Housing Crisis is Humanitarian Issue that Can’t Be Ignored; A Home Provides Peace and Stability – Join us for the Homeless Persons’ Memorial
On December 20. 2018, at 7:00 p.m., a group of non-profit agencies and interfaith congregations gathered at St. Mark’s Episcopal Church in Plainfield for the third annual Homeless Persons’ Memorial Vigil.
This event, which is open to the public, is held on the eve of the day with the least amount of daylight and the longest night, December 21. This day has been chosen as a time to remember all homeless people who died on the cold streets or living in dangerous abandoned buildings during the past year due to their lack of shelter or care.
“More often or not, most of us have the opportunity to say good-bye to friends and family on or after our passing and have closure,” said Pastor Angelo Wildgoose of St. Mark’s Episcopal Church in Plainfield. “The annual Homeless Vigil offers the opportunity to remember those who pass on the streets. St. Mark’s Parish embraces the opportunity to have a hand in helping God’s children in any way we can.”
Atlantic, Bergen, Hudson, and Mercer Counties also plan to hold Homeless Persons’ Memorial Vigil events this week.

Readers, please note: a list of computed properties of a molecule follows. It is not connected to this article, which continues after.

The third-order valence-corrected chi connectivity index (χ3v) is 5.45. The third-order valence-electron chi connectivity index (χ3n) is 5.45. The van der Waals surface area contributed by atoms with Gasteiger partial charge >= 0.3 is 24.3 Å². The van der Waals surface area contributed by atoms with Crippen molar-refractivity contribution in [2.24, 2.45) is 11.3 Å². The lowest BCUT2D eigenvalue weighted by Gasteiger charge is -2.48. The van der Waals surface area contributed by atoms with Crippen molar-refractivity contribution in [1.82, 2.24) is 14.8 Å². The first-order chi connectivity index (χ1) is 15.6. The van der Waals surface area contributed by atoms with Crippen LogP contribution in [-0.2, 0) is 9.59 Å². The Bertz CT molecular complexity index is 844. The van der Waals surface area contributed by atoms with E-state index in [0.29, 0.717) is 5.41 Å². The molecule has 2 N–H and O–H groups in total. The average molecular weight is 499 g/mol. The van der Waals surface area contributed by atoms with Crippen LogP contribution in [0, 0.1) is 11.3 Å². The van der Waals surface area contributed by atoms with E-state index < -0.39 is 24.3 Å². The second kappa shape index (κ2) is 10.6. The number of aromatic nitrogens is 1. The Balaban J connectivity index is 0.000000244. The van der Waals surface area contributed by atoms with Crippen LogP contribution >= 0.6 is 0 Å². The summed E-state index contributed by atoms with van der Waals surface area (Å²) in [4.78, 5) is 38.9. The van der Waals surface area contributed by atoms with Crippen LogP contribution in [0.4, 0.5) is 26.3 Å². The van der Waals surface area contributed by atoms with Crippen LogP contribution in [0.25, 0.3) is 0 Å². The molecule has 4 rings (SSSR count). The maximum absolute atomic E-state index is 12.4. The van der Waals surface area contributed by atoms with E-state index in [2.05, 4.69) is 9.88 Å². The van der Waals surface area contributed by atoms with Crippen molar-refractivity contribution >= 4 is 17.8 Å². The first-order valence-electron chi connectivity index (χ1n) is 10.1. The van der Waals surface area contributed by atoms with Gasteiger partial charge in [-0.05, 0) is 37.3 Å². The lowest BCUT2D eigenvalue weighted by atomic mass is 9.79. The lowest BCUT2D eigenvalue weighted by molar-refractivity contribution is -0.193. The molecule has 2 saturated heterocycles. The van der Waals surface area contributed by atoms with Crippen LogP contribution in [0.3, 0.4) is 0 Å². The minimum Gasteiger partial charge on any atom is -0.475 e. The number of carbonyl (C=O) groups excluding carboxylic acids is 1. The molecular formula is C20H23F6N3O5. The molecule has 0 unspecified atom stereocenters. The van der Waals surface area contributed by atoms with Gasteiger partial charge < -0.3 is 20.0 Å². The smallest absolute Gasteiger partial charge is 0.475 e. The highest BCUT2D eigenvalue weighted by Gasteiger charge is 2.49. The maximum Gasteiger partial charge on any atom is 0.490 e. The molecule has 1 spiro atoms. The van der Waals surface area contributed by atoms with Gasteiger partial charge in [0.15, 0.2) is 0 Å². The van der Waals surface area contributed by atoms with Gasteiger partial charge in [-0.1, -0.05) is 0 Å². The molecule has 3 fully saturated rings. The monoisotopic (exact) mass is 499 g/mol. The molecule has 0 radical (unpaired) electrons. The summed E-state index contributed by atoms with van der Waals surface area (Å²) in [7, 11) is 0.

The Vigil in Union County comes on the heels of a successful third annual Homeless Sabbath Weekend held across Union County held December 14-16, 2018.
“This event is made all the more important because there is no holiday celebration for the men and women who lost their lives trying to make it to a higher place in this life,” said Leonard Prentice who experienced homelessness in Union County.
On the night of January 23, 2018, 459 people, including 41 people without shelter, experienced homelessness in Union County, according to NJ Counts 2018, the Point-In-Time count. The Homeless Sabbath Weekend organizers believe that no one should be homeless for the holidays or at any time of the year.
“The housing crisis is a humanitarian issue that we cannot ignore,” says Geleen Donovan, Executive Director, Family Promise of Union County. “Those of us providing homeless shelter and services witness the onslaught of desperation in numbers that are rising on a daily basis.”
The lack of affordable housing in Union County has precipitated a crisis causing working families to become homeless. Due to cuts in state funding, shelter beds are being lost across the state and specifically in Union County.
The loss of the Plainfield YMCA shelter and the closure of Salvation Army shelter beds in Perth Amboy and some shelter beds in Elizabeth forces families and individuals experiencing homelessness to live in their cars, in storage units and in abandoned buildings. These individuals and families are being abandoned and forced to live in places that we would all consider uninhabitable.
Simeria Dewalt, 36 years old, experienced homelessness in Union County with her four children said that it changed her life forever. She became depressed and was suicidal while experiencing homelessness. She and her four children now live in their own apartment in Elizabeth.
Simeria attends graduate school, pursuing her master’s degree in social work. She volunteers for the Family Promise Union County program, her son graduated from high school and her three girls are attending school.
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